Why are we supporting the Honey Birdette campaign?Read more
Read Part one here
These hyper-sexualised advertising posters more appropriate in the storefront of an R rated sex shop are in plain view of children within a family shopping centre. They are designed to be sexually stimulating, but my kids and I did not go to the shops to get sexually stimulated!
After my visit to Westfield that left my 4-year-old and 6-year-old children in shock at Honey Birdette’s larger than life sexualised posters, I politely wrote to Westfield Fountain Gate on their Facebook. They eventually asked for my phone number so that their Retail Manager could have a chat with me.
The Westfield Fountain Gate retail manager made great pains to tell me that there were many other more important things to be passionate about like junk food advertising to kids, rather than “showing a bit of boob”.
In the meantime, I found out that the place to make official complaints about advertising is to the Advertising Standards Bureau (ASB). By that time (a week later), I found it challenging to describe the offending poster, so I drove all the way back to Westfield Fountain Gate and took photos of the posters that my kids saw. However, you cannot upload pictures to the ASB, so had to find some descriptive words to describe what my kids saw.
Supporter speaks out: as soon as a company uses sexualised images to promote their products, they have plummeted to the lowest 'elevation' possible.
Last week, B&T reported on the latest campaign by Honey Birdette titled “Office Party” that appeared to play on the Christmas tradition of a drunken office work bash. This time, however, with models gadding about in only their expensive lingerie.
The campaign came with a racy stills campaign and social media TVC. You can see it if you go to the link in the full article at bandt.com.au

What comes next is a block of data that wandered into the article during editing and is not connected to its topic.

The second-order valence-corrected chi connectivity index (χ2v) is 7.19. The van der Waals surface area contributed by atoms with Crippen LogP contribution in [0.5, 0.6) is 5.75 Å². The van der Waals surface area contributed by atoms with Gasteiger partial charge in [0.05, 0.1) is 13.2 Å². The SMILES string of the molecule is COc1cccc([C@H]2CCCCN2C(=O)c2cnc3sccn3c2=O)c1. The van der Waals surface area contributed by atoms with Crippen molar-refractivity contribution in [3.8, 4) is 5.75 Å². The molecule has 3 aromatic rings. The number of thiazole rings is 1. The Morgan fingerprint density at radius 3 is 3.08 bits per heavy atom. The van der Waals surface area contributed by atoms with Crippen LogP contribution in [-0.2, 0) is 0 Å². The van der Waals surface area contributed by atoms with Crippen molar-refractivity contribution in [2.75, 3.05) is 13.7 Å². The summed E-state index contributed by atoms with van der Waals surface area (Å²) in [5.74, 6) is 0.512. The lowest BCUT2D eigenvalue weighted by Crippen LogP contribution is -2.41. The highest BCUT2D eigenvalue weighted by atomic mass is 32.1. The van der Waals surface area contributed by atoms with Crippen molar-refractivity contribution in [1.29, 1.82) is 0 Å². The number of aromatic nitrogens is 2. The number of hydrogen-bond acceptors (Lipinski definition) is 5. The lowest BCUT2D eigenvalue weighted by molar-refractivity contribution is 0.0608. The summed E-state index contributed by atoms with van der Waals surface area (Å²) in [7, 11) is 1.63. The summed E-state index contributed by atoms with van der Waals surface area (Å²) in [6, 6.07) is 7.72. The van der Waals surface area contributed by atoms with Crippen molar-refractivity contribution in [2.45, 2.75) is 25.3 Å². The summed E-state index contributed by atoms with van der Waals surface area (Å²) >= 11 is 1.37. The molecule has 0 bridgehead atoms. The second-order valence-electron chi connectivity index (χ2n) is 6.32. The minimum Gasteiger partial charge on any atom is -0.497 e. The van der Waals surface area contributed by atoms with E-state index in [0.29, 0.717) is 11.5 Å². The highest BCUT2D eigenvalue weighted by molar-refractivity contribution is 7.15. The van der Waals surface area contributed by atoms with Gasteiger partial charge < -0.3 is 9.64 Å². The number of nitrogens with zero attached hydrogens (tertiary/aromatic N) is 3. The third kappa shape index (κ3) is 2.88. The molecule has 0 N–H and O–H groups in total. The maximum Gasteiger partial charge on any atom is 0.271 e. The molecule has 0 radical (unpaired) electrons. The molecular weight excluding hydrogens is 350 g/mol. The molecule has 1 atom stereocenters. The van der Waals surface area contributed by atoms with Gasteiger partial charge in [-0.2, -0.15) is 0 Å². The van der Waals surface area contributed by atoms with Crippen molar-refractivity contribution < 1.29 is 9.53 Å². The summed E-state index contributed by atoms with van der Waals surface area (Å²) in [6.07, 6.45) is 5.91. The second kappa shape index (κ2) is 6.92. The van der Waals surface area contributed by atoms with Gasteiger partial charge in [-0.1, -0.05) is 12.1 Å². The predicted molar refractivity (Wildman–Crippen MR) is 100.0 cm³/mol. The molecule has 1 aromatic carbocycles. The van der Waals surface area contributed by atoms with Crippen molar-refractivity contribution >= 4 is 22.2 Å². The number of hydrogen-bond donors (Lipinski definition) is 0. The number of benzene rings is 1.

However, since the launch of the campaign the company has been defending itself against claims it is offensive and wrong to portray women in their undergarments at an office party.
“My kids were seeing pornographic images in what is supposed to be a family shopping centre”
On the evening of the 24th June, my family and I were returning from a fun day out and decided to drop into Westfield Fountain Gate. The kids were tired, hungry and a bit grumpy so we hurriedly tried to find a restaurant, we wandered down a dimly lit arcade. I walked right past the only brightly lit shop front window of Honey Birdette and realised that the provocative images of scantily clad women was not something that I wanted my young kids to see. So, I hurried past hoping that they would follow and not notice.
I remember my heart sinking as my 4-year-old daughter suddenly shrieked behind me. “Look! Why is she not wearing any clothes?”
A mother has won a battle against a popular retail company, Best & Less who were selling slogan T-shirts with inappropriate messages targeted at young girls.Read more
The fall ad campaign of Suistudio, a company that makes suits for women, has gone viral for featuring faceless naked men as background imagery. The company's tagline simply states: "Not Dressing Men."
It's a gender-swapped take on men's fashion photography that has long used naked women as dehumanized props for seemingly powerful men.
While Collective Shout does not advocate for equal opportunity of objectification, this new marketing campaign has done just that.
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If you’re a woman, Instagram usage may negatively influence your appearance-related concerns and beliefs.
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During the morning of August 3, Channel 7's ‘Morning Show’ host Kylie Gillies gifted her co-host Lary Emdur with two celebrity nudes.
During a four-minute spiel about “How Airtasker can help you say thank you” to the people in your life, Kylie Gillies decided against Airtasker ambassador Jules Sebastian’s suggestion of “food and coffee”.Read more